[lug] server memory woes (3rd attempt!)

Nate Duehr nate at natetech.com
Thu Aug 26 18:52:01 MDT 2004

Michael Belanger wrote:

> Thanks for the responses!
> John Hernandez wrote:
>> Depending what tools you're using to monitor available memory, this 
>> is probably just normal behavior.  The kernel will generally suck up 
>> physical memory for things like file caching, etc.
> [mrb at porbeagle ~]$ free
>              total       used       free     shared    buffers     cached
> Mem:       3058568    2152228     906340          0     159476    1732016
> -/+ buffers/cache:     260736    2797832
> Swap:      6289320          0    6289320

One comment here... common mistake on large RAM boxes...

6GB of swap will pretty much be useless to you and is wasted space.  If 
you calculate how long it would take to swap 6GB of data in and out 
under the kind of load that would require that level of swapping, you'll 
see that the box will likely die or become completely unresponsive long 
before you can ever "get there".

This looks like a case of where the RedHat installer "did the wrong 
thing".  It doubled your physical RAM size for your swap space, which is 
a good rule of thumb on smaller RAM machines, but a machine that has 3G 
of RAM is a different story. You may want to discuss this with RedHat if 
you're opening a ticket with them anyway, and have them walk you through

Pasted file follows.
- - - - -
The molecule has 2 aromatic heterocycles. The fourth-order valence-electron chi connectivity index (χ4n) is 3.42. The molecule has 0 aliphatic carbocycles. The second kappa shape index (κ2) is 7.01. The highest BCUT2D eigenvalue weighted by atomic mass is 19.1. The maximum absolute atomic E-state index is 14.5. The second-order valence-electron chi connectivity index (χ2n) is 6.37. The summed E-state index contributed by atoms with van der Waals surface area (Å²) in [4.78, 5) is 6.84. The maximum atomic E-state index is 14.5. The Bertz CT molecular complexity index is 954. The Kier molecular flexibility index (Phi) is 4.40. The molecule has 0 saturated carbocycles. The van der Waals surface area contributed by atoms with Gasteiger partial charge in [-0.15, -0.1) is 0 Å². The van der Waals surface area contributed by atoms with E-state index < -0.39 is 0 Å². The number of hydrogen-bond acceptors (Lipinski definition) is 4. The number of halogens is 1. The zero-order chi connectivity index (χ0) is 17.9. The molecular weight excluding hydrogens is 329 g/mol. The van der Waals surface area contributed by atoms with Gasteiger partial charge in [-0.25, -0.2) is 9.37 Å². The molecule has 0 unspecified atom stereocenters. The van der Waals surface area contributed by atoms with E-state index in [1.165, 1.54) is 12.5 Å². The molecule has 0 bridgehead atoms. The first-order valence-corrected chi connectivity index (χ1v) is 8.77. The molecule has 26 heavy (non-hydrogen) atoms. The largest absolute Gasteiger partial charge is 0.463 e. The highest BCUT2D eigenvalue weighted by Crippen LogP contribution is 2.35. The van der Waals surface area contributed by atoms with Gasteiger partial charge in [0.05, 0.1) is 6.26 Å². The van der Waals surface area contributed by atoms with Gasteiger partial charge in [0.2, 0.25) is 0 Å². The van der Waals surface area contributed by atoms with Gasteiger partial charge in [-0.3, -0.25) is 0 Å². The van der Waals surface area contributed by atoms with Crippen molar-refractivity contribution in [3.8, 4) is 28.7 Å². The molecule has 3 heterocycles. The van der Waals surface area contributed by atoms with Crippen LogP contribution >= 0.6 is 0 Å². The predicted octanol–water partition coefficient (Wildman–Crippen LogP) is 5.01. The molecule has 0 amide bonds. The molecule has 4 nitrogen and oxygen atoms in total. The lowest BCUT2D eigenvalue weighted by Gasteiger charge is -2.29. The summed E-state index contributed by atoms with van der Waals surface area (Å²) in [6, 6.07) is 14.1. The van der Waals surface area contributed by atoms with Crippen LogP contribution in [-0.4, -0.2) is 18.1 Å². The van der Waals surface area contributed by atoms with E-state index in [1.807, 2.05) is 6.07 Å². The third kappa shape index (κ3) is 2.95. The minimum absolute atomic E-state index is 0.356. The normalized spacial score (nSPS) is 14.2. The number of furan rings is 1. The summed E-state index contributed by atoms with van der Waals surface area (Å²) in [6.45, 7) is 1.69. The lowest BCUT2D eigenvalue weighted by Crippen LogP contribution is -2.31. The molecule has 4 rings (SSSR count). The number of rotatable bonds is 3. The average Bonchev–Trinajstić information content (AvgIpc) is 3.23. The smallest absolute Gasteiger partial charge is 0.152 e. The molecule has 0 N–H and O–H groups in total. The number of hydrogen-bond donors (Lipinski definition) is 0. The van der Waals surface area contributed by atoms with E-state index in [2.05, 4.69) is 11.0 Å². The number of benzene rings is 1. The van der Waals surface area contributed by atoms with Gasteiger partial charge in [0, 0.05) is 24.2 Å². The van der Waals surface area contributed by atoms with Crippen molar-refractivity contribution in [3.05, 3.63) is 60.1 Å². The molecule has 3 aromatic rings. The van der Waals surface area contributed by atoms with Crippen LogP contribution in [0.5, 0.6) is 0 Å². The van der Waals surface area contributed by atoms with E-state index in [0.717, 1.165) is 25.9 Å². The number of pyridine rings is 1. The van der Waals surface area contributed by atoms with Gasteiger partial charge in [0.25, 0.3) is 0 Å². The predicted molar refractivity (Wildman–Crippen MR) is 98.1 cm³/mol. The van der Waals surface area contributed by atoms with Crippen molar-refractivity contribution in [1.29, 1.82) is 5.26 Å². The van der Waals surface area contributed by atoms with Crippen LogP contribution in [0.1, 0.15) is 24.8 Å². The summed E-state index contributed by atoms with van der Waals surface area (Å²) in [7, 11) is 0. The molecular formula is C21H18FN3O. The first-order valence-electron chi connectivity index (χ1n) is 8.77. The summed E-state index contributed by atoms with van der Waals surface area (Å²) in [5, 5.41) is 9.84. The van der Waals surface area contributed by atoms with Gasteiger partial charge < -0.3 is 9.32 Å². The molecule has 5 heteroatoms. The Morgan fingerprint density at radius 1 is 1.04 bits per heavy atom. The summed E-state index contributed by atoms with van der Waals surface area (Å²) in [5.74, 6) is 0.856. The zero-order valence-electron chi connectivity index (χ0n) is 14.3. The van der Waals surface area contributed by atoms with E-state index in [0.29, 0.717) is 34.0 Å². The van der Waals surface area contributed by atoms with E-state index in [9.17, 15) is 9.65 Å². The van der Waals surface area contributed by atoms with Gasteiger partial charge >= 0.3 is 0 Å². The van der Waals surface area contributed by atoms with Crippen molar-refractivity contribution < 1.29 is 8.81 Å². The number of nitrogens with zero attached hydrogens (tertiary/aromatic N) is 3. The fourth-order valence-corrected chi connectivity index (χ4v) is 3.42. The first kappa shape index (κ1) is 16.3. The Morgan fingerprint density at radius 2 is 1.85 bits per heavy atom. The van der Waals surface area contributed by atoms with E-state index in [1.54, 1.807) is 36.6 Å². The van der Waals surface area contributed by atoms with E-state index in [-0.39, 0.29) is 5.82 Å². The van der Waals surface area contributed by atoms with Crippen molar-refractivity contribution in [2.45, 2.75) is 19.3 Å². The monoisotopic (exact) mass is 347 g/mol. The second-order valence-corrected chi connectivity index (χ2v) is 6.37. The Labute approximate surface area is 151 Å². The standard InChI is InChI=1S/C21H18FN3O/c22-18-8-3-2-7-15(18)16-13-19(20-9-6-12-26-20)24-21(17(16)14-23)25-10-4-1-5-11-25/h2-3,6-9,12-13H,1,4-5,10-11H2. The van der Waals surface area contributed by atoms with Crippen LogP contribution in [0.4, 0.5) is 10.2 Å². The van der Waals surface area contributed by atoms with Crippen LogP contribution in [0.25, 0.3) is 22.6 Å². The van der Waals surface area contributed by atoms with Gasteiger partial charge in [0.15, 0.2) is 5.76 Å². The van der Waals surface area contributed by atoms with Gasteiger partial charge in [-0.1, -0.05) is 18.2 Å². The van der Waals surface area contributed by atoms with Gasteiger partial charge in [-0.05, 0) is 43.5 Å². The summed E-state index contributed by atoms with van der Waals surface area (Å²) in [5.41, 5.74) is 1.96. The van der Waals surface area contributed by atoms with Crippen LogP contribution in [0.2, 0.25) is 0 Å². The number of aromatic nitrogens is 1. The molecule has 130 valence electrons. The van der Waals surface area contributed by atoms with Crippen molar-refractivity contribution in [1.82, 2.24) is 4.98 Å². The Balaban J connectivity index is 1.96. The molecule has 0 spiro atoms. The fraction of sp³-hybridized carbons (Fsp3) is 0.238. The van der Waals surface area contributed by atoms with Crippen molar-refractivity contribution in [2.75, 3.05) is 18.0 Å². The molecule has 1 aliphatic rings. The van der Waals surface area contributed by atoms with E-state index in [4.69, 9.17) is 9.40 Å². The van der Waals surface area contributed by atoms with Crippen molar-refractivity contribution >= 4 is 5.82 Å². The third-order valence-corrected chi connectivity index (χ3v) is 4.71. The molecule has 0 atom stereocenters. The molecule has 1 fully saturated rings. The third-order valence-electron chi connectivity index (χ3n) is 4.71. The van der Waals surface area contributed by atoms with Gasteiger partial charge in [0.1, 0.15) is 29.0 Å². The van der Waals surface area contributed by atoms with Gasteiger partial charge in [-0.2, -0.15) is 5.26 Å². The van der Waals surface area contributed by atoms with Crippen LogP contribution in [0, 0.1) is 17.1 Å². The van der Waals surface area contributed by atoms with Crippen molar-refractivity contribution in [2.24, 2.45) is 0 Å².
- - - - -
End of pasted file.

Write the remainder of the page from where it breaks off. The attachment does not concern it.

lowering the amount of swap on this machine. 

You can see there where 1.7 G of that RAM in use in the 3GB you have is 
"cached" data, which is *usually* able to be dumped by the kernel at any 
time when applications need physical RAM, so the box is definitely not 
hurting for physical RAM.  (Want to loan me some?  GRIN... I have a 
512MB Athlon 2500 "do everything" box that is eating into about 100M of 
swap at all times... performance on it has gone straight into the 
toilet.  Heh.)

What kind of box is it?  Most "fell off the network and console won't 
respond locally" types of lockups I've seen over the years are the 
result of either a piece of hardware acting flakey (usually a bad RAM 
SIMM/DIMM) or a bug in the kernel drivers for a particular piece of 
on-board hardware, usually NIC's that don't play nicely.  Have also seen 
a few broken DMA implementations that would manifest themselves in 
wicked lockups with nasty data corruption, but that's super-rare and 
many years ago.

When the machine stops responding on the network, is the local console 
still alive?

Nate Duehr, nate at natetech.com

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